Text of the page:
Interserve owed more than £100m to firms including accountants, local authorities and IT suppliers when it went into administration in March.
The outsourcer owed its unsecured creditors £50.5m, while its secured creditors were due £55.4m, according to documents filed with Companies House.
Among the biggest losers were Grant Thornton, Interserve’s auditor. Interserve owed it £676,000, while it owed big four accounting firm PwC £493,000. Computing giant Microsoft was waiting to receive £616,000.
Wokingham council, a local authority in Berkshire, was due £102,000, while BT was owed £281,000.
IT firm Specialist Computer Care was owed £468,000.
Interserve went into administration after a lengthy battle with its rebellious lead shareholder, US hedge fund Coltrane Asset Management. The outsourcer was saddled with debt, and shareholders voted down a rescue plan which would have watered down their stake in the company significantly.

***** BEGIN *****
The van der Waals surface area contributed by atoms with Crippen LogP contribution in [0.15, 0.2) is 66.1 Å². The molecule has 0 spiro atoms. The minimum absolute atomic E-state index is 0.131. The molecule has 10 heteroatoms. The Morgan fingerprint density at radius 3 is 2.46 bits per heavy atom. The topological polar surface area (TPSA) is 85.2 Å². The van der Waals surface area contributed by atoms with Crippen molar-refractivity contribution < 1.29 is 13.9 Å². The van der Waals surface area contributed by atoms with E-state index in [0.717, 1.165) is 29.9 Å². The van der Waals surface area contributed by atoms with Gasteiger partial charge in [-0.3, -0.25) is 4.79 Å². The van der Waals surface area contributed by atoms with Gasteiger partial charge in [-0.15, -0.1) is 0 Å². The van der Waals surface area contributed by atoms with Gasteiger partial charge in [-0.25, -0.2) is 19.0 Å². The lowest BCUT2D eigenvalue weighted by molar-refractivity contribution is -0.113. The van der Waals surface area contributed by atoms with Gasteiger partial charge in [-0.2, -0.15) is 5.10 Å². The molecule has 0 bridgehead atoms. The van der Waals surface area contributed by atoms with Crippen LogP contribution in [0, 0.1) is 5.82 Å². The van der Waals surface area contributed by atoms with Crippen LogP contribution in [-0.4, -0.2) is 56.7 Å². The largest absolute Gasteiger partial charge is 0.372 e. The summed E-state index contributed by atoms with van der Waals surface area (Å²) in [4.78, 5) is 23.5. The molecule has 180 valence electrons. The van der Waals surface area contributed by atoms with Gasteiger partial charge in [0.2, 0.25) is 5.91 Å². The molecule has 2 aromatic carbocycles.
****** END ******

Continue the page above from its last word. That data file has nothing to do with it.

It remains on the government’s list of so-called strategic suppliers, meaning it is one of their favoured contractors. The company’s fall into administration has raised questions over the government’s policy of outsourcing public services to private sector firms.
The issue was thrust into the spotlight when outsourcing giant Carillion went bust in January last year. Carillion’s failure had a seismic effect on its supply chain when it stopped trading, and it later emerged it had owed around £2bn to 30,000 suppliers when it went under.
Britain’s accounting watchdog started investigating the audits of Interserve by Grant Thornton earlier this year. The Financial Reporting Council said in April it is looking into Interserve’s accounts in 2015, 2016 and 2017.